Race isn't the only dimension to be thinking about, says two-time Academy Award nominee Ian McKellen, commenting on the controversy that the Academy had nominated only white actors for the second year in a row. "As a representative of the industry they're in, it's receiving complaints which I fully sympathize with. It's not only black people who've been disregarded by the film industry, it used to be women, it's certainly gay people to this day," he said to Sky News while promoting BFI Presents Shakespeare on Film. "And these are all legitimate complaints and the Oscars are the focus of those complaints at the moment."
McKellen continued to expound on his comments to The Guardian. “If you are trying to have a career, as a black or Hispanic actor in a state — California — where white people are now the minority, and you are being judged by an Academy where the vast majority are white, male, middle-aged and old," he said. "Well, perhaps that is the wrong yardstick.”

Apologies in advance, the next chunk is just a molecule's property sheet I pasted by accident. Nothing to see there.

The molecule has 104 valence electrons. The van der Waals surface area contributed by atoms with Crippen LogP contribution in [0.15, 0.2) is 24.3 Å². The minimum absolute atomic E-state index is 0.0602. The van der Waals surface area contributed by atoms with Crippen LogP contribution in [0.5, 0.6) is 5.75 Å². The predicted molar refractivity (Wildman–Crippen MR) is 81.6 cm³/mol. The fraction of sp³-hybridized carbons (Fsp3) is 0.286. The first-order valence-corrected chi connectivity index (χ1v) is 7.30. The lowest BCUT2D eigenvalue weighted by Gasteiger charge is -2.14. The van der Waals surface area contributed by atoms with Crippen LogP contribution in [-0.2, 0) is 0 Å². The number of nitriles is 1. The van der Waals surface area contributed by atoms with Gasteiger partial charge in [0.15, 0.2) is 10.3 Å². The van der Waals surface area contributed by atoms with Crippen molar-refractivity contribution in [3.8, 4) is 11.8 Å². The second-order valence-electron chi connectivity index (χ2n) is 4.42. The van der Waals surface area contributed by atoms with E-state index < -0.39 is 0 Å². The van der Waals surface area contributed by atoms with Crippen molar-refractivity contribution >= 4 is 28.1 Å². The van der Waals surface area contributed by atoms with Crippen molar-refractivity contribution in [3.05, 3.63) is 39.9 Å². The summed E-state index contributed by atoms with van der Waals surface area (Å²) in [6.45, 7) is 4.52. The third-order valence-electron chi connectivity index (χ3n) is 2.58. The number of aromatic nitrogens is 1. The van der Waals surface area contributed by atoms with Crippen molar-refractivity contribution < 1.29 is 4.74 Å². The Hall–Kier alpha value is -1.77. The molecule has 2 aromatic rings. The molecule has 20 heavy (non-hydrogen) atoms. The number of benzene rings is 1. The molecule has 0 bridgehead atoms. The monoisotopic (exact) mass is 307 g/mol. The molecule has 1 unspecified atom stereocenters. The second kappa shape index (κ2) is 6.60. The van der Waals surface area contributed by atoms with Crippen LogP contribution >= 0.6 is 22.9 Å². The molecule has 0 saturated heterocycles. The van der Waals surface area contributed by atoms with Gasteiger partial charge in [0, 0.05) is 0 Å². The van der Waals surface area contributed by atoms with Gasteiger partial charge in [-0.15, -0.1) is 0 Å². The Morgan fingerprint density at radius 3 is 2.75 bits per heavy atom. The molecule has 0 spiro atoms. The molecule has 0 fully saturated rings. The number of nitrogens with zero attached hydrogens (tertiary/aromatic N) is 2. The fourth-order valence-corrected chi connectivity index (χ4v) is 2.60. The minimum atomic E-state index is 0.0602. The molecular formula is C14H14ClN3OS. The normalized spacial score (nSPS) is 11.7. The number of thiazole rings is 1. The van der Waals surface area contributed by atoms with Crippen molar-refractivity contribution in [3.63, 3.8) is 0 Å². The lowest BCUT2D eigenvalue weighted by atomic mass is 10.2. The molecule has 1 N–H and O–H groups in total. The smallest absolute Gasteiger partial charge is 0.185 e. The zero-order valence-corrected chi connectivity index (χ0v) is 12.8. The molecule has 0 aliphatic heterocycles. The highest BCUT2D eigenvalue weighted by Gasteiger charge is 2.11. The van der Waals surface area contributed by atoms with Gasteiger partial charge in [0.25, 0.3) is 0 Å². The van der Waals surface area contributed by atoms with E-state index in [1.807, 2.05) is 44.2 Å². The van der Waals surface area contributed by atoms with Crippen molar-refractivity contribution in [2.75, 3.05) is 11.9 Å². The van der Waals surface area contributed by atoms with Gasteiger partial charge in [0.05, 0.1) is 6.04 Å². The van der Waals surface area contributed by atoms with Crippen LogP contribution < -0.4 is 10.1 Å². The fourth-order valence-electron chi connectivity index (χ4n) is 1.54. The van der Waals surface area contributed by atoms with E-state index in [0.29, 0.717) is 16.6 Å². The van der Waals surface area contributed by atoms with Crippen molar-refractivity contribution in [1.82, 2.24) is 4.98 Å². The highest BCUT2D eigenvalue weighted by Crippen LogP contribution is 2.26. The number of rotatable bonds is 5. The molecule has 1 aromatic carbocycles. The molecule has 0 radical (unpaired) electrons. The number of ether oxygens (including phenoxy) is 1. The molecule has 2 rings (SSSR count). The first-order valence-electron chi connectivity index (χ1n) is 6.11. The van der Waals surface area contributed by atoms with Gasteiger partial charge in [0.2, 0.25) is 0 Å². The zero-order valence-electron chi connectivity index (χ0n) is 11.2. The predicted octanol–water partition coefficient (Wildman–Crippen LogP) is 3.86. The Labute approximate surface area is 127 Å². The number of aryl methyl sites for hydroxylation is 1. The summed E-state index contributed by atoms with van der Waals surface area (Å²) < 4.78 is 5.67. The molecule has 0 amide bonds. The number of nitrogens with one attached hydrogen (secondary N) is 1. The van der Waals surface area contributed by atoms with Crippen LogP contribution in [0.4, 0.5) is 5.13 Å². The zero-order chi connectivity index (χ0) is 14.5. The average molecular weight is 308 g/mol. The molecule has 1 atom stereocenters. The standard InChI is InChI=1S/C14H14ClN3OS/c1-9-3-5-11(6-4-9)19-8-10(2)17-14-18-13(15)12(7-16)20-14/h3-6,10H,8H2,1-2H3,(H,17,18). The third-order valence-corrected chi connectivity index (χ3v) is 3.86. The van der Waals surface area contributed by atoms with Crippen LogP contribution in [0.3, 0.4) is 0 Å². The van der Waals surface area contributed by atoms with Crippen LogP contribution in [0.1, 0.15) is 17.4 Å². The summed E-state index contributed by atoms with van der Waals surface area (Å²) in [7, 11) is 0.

McKellen then went on to muse why an openly gay man has never won the Oscar. Of course, McKellen has been nominated twice for the Academy Award — first for playing the aging gay film director James Whale in Gods and Monsters, and then as Gandalf in the first installment of the Lord of the Rings. “No openly gay man has ever won the Oscar; I wonder if that is prejudice or chance,” he said. Of course, there are a number of high-profile examples of the reverse holding true: Tom Hanks, Philip Seymour Hoffman and Sean Penn all have Oscar statuettes for such turns. “How clever, how clever,” said McKellen. “What about giving me one for playing a straight man?"
He said that both times he was nominated, he had a speech ready in his suit jacket that started, "I'm proud to be the first openly gay man to win the Oscar." "I’ve had to put it back in my pocket twice," said McKellen.